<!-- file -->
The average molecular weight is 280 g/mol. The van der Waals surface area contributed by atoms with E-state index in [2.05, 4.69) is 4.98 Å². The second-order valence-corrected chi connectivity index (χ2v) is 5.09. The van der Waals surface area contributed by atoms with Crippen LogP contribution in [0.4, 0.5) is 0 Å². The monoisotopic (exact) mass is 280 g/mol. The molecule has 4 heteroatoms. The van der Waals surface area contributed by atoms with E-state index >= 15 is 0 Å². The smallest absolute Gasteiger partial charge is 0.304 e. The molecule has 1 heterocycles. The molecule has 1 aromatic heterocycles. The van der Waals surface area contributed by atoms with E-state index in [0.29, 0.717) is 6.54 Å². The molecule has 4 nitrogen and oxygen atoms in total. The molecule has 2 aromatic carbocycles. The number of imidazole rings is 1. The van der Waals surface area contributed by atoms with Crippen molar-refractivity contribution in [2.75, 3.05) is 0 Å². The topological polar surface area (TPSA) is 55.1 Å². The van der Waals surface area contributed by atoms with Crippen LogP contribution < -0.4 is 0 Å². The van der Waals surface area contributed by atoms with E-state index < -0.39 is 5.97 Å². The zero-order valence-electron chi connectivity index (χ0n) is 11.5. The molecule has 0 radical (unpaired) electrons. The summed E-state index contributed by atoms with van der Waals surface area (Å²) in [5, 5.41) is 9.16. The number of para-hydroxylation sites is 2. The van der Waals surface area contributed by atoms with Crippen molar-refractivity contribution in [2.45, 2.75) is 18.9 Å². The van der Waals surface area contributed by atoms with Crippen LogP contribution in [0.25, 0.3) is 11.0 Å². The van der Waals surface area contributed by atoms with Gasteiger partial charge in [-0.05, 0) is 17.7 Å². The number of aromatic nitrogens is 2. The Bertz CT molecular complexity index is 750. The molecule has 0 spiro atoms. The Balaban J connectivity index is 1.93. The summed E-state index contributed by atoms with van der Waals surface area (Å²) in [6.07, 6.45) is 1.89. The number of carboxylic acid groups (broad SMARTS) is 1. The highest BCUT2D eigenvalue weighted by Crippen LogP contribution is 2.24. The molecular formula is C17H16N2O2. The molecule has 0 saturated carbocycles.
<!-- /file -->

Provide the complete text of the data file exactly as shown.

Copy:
The average molecular weight is 280 g/mol. The van der Waals surface area contributed by atoms with E-state index in [2.05, 4.69) is 4.98 Å². The second-order valence-corrected chi connectivity index (χ2v) is 5.09. The van der Waals surface area contributed by atoms with Crippen LogP contribution in [0.4, 0.5) is 0 Å². The monoisotopic (exact) mass is 280 g/mol. The molecule has 4 heteroatoms. The van der Waals surface area contributed by atoms with E-state index >= 15 is 0 Å². The smallest absolute Gasteiger partial charge is 0.304 e. The molecule has 1 heterocycles. The molecule has 1 aromatic heterocycles. The van der Waals surface area contributed by atoms with E-state index in [0.29, 0.717) is 6.54 Å². The molecule has 4 nitrogen and oxygen atoms in total. The molecule has 2 aromatic carbocycles. The number of imidazole rings is 1. The van der Waals surface area contributed by atoms with Crippen molar-refractivity contribution in [2.75, 3.05) is 0 Å². The topological polar surface area (TPSA) is 55.1 Å². The van der Waals surface area contributed by atoms with Crippen LogP contribution < -0.4 is 0 Å². The van der Waals surface area contributed by atoms with E-state index < -0.39 is 5.97 Å². The zero-order valence-electron chi connectivity index (χ0n) is 11.5. The molecule has 0 radical (unpaired) electrons. The summed E-state index contributed by atoms with van der Waals surface area (Å²) in [5, 5.41) is 9.16. The number of para-hydroxylation sites is 2. The van der Waals surface area contributed by atoms with Crippen molar-refractivity contribution in [2.45, 2.75) is 18.9 Å². The van der Waals surface area contributed by atoms with Crippen LogP contribution in [0.25, 0.3) is 11.0 Å². The van der Waals surface area contributed by atoms with Gasteiger partial charge in [-0.05, 0) is 17.7 Å². The number of aromatic nitrogens is 2. The Bertz CT molecular complexity index is 750. The molecule has 0 spiro atoms. The Balaban J connectivity index is 1.93. The summed E-state index contributed by atoms with van der Waals surface area (Å²) in [6.07, 6.45) is 1.89. The number of carboxylic acid groups (broad SMARTS) is 1. The highest BCUT2D eigenvalue weighted by Crippen LogP contribution is 2.24. The molecular formula is C17H16N2O2. The molecule has 0 saturated carbocycles.